Hola de Santiago.  Another bit of adventure leaving Buenos Aires this morning.  I haven’t yet told the story of the estancia that didn’t want to let us go but, suffice to say, I got home around midnight and only ended up with a couple of hours sleep.  I really will tell that story because it’s a good one and was a great way to end the Buenos Aires portion of the trip.

Upon arriving home, I booked a car for the morning.  I’ve done this a few times and have a service I like and trust.

That service emailed me at 2am to tell me they couldn’t pick me up at 7.  Thanks. Fortunately, I was still packing and was awake.  I spent a little time booking a second car and checked my email feverishly for the next few hours.  They were to pick me up at 6:55am but I was to be downstairs 15 minutes early.  I was there at 6:30am.  At five past seven, I went back up to the flat to check email.  Nothing. Back downstairs. I saw on the email a US number I could call (I can do that with skype – I had turned in my Argentine phone supplied by the program the day before so I could no longer call Argentine numbers).  I went back upstairs and called.  No luck.

I thought I had no choice but to walk to find a cab.  I wasn’t sure if they’d take me from my neighborhood to the airport or, if they would, if I had sufficient funds to pay.  I was also lugging significant baggage.  Fortunately, I had walked no more than half a block when a van came skidding to a stop and asked if I was Paul.  I’d have said I was Saul of Tarsus himself if the guy would take me to the airport. His trunk would not fit my bag so it got to ride in the front seat.  From there, we went on the craziest ride I had in Buenos Aires.  I won’t go step by step but he was running without GPS and clearly wasn’t real sure where he should go.  But the best part, the part that inspired me to write, and a part that is also representative of the overall drive, is when he realized he was merging onto a northbound highway when he wanted to go south.  To be fair, there was a lot of construction and he couldn’t get southbound from this point because the ramp was closed.  I knew where we were and where we needed to go and just assumed he was going to go north a bit, get off, and re-enter southbound.  We’ve all done this hundreds of time, right?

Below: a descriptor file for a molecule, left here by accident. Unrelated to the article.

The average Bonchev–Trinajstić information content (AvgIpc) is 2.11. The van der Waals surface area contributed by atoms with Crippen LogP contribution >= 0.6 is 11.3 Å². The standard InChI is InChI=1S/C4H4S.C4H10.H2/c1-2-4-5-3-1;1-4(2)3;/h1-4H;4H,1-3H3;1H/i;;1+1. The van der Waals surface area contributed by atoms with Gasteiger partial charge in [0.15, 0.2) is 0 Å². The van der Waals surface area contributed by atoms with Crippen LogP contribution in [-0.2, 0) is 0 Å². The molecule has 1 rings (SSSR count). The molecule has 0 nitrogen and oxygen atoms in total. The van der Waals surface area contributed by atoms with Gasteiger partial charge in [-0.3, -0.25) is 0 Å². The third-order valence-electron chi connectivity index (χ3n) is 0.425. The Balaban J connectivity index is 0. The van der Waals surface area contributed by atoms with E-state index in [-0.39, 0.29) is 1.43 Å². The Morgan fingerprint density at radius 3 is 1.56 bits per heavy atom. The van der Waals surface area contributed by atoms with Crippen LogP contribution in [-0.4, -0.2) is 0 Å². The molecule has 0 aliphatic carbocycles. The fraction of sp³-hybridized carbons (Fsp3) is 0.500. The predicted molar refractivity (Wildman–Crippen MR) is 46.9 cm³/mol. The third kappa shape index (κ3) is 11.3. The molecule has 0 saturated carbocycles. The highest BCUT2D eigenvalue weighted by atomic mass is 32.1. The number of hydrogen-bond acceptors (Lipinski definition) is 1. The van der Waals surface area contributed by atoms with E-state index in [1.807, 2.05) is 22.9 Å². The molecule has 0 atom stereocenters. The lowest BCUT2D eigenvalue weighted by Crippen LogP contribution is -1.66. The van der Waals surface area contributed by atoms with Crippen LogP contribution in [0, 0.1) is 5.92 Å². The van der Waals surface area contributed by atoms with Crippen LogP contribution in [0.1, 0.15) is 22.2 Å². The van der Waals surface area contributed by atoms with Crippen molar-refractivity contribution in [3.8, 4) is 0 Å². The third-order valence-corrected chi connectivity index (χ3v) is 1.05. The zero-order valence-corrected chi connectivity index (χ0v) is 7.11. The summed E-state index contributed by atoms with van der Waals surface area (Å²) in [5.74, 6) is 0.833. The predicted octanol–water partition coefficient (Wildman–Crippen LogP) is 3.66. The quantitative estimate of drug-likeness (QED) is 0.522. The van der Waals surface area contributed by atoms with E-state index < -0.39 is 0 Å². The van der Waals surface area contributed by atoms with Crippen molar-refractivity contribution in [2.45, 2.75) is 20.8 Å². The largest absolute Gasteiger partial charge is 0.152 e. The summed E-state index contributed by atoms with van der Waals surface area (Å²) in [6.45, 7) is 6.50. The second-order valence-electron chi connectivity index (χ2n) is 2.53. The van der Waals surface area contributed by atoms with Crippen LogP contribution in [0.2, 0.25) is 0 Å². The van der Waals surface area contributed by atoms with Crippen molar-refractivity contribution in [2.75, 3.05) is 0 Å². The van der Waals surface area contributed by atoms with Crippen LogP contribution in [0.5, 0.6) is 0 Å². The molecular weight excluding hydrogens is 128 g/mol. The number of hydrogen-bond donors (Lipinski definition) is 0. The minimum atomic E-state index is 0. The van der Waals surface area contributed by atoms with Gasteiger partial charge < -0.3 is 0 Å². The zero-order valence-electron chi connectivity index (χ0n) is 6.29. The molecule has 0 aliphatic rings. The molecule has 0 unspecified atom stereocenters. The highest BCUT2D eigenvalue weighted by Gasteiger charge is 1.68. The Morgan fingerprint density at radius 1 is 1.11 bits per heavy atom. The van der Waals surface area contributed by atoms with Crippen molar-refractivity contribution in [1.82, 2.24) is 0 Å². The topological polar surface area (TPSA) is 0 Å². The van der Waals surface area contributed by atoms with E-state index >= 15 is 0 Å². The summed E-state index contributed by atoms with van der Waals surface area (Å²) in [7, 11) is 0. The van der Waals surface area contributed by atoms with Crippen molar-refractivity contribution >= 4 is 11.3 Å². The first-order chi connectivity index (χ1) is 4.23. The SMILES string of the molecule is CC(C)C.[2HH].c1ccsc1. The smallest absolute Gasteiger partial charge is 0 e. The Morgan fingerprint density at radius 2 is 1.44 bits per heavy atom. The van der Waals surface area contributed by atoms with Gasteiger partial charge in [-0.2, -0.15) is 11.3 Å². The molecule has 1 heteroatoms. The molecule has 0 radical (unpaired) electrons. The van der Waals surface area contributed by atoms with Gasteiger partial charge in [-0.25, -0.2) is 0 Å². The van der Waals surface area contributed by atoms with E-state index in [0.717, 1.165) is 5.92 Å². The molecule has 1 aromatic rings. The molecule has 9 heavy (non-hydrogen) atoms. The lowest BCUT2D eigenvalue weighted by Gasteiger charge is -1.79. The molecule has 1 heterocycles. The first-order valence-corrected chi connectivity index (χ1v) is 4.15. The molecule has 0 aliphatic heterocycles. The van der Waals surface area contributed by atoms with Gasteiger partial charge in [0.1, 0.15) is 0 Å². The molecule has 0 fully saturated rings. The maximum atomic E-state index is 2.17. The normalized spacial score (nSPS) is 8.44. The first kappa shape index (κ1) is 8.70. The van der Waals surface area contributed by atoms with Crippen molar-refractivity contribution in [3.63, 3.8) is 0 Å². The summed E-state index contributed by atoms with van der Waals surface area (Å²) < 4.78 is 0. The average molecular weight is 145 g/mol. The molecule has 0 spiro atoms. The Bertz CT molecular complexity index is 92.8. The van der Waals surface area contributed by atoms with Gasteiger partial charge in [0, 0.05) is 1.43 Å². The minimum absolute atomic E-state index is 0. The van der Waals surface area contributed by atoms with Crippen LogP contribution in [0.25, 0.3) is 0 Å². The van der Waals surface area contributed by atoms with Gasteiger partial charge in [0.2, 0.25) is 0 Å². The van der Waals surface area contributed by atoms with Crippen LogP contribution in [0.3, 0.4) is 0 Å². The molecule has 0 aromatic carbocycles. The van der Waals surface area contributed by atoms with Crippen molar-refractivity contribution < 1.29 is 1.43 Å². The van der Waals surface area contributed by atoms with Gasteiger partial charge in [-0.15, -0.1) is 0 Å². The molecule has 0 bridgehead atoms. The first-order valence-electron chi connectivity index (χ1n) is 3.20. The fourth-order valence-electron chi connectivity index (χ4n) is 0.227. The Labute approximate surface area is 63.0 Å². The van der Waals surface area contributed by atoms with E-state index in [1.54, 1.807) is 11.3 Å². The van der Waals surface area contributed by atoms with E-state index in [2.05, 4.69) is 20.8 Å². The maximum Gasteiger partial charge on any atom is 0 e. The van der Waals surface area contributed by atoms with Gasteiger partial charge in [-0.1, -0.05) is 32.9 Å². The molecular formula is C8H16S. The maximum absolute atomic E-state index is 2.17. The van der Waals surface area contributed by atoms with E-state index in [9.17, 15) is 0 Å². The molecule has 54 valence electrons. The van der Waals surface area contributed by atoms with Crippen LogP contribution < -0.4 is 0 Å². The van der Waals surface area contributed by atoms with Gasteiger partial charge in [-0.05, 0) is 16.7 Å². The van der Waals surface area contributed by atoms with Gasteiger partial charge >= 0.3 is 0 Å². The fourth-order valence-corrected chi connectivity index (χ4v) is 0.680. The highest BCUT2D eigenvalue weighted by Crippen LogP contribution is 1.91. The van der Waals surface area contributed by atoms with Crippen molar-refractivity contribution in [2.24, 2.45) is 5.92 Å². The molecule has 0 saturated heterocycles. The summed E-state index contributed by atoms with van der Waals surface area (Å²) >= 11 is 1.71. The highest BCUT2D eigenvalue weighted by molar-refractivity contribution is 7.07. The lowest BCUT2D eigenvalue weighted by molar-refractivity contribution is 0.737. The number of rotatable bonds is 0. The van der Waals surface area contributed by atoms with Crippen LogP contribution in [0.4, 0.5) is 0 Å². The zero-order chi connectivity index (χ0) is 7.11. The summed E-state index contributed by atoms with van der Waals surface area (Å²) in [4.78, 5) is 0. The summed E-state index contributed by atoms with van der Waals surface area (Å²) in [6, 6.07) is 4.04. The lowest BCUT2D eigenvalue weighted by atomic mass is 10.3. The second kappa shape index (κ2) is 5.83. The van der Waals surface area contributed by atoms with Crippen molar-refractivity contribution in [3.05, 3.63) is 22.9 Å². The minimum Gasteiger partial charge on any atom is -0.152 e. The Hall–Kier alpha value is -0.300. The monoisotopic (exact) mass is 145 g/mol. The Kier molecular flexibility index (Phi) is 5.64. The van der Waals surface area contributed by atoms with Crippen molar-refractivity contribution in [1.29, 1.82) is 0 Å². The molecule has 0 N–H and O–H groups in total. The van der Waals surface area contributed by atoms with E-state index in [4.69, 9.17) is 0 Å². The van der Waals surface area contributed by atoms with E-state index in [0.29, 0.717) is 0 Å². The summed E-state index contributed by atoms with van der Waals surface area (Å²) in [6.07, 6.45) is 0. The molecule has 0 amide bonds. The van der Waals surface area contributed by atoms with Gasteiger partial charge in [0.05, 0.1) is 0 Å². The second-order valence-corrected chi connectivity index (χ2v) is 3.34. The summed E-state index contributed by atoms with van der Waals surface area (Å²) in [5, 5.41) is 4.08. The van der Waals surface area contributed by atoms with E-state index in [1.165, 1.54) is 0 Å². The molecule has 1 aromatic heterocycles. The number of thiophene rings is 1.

No, he came to a stop, sort of got on the shoulder and proceeded to reverse against busy traffic to get off the northbound ramp.  I liked to think I’d grown used to Buenos Aires driving but this unnerved me a bit.  It seemed to unnerve other Buenos Aires drivers as well.  In any case, he eventually delivered me to Ezeiza where I got through security in record time.  The agents tore apart my bag with all the electronics and left alone the bag with lotion and shampoo (the big bottles).  Victory!

I met up with some students and we drank coffee and swapped Buenos Aires stories until time to board.

I sit now in my apartment in Santiago feeling very odd.  It was as if I’d come home.  There was my stuff on the counter by the door, my shirts in the closet, my peanut butter.  The place is clean because Mary can’t leave a place without cleaning it and she was here last time I was.  I keep expecting her to come in and tell me she’s on her way to yoga.  I mean, she probably is, but not here.  So, it feels like coming home.  On the other hand, I’ve spent three nights in this place and can’t figure out how to turn the lights on.  Definitely not home.  Hopefully, a good night’s sleep with straighten this all out.

The big news is that I have water.  Most of the city does, based on reports from my students.  Only one so far without with over half of them reporting in.

Tomorrow we start another orientation.  We’re sneaking up on the semester but it will start soon.

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